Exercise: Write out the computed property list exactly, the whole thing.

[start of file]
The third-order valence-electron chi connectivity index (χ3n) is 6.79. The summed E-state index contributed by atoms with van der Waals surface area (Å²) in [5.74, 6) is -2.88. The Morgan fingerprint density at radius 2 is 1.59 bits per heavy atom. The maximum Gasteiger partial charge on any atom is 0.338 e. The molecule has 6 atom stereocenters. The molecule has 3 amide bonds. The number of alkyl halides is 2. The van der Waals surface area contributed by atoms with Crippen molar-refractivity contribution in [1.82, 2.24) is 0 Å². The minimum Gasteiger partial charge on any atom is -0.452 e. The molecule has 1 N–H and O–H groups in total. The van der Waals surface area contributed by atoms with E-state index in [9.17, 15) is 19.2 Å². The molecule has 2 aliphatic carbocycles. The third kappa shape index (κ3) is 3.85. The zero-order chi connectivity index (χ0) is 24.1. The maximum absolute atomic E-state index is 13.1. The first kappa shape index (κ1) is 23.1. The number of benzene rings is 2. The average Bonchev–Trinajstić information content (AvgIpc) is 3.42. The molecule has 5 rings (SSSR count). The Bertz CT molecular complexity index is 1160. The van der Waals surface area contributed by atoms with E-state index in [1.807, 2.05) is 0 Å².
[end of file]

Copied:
The third-order valence-electron chi connectivity index (χ3n) is 6.79. The summed E-state index contributed by atoms with van der Waals surface area (Å²) in [5.74, 6) is -2.88. The Morgan fingerprint density at radius 2 is 1.59 bits per heavy atom. The maximum Gasteiger partial charge on any atom is 0.338 e. The molecule has 6 atom stereocenters. The molecule has 3 amide bonds. The number of alkyl halides is 2. The van der Waals surface area contributed by atoms with Crippen molar-refractivity contribution in [1.82, 2.24) is 0 Å². The minimum Gasteiger partial charge on any atom is -0.452 e. The molecule has 1 N–H and O–H groups in total. The van der Waals surface area contributed by atoms with E-state index in [9.17, 15) is 19.2 Å². The molecule has 2 aliphatic carbocycles. The third kappa shape index (κ3) is 3.85. The zero-order chi connectivity index (χ0) is 24.1. The maximum absolute atomic E-state index is 13.1. The first kappa shape index (κ1) is 23.1. The number of benzene rings is 2. The average Bonchev–Trinajstić information content (AvgIpc) is 3.42. The molecule has 5 rings (SSSR count). The Bertz CT molecular complexity index is 1160. The van der Waals surface area contributed by atoms with E-state index in [1.807, 2.05) is 0 Å².